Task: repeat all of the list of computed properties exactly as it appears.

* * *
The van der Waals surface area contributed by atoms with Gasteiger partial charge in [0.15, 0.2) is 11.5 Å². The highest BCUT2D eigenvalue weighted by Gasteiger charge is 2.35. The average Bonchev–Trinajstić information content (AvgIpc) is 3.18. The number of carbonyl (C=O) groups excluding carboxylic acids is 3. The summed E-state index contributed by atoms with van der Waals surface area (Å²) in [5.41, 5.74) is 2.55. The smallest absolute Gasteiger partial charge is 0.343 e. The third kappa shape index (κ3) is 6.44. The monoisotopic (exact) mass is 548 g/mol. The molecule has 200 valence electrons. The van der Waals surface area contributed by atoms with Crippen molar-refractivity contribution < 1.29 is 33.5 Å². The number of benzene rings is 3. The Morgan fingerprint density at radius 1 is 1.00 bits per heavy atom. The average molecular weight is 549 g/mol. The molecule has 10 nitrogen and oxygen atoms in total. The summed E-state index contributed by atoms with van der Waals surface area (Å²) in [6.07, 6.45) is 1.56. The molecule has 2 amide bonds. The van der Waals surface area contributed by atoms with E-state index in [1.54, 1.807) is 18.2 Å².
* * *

The van der Waals surface area contributed by atoms with Gasteiger partial charge in [0.15, 0.2) is 11.5 Å². The highest BCUT2D eigenvalue weighted by Gasteiger charge is 2.35. The average Bonchev–Trinajstić information content (AvgIpc) is 3.18. The number of carbonyl (C=O) groups excluding carboxylic acids is 3. The summed E-state index contributed by atoms with van der Waals surface area (Å²) in [5.41, 5.74) is 2.55. The smallest absolute Gasteiger partial charge is 0.343 e. The third kappa shape index (κ3) is 6.44. The monoisotopic (exact) mass is 548 g/mol. The molecule has 200 valence electrons. The van der Waals surface area contributed by atoms with Crippen molar-refractivity contribution < 1.29 is 33.5 Å². The number of benzene rings is 3. The Morgan fingerprint density at radius 1 is 1.00 bits per heavy atom. The average molecular weight is 549 g/mol. The molecule has 10 nitrogen and oxygen atoms in total. The summed E-state index contributed by atoms with van der Waals surface area (Å²) in [6.07, 6.45) is 1.56. The molecule has 2 amide bonds. The van der Waals surface area contributed by atoms with E-state index in [1.54, 1.807) is 18.2 Å².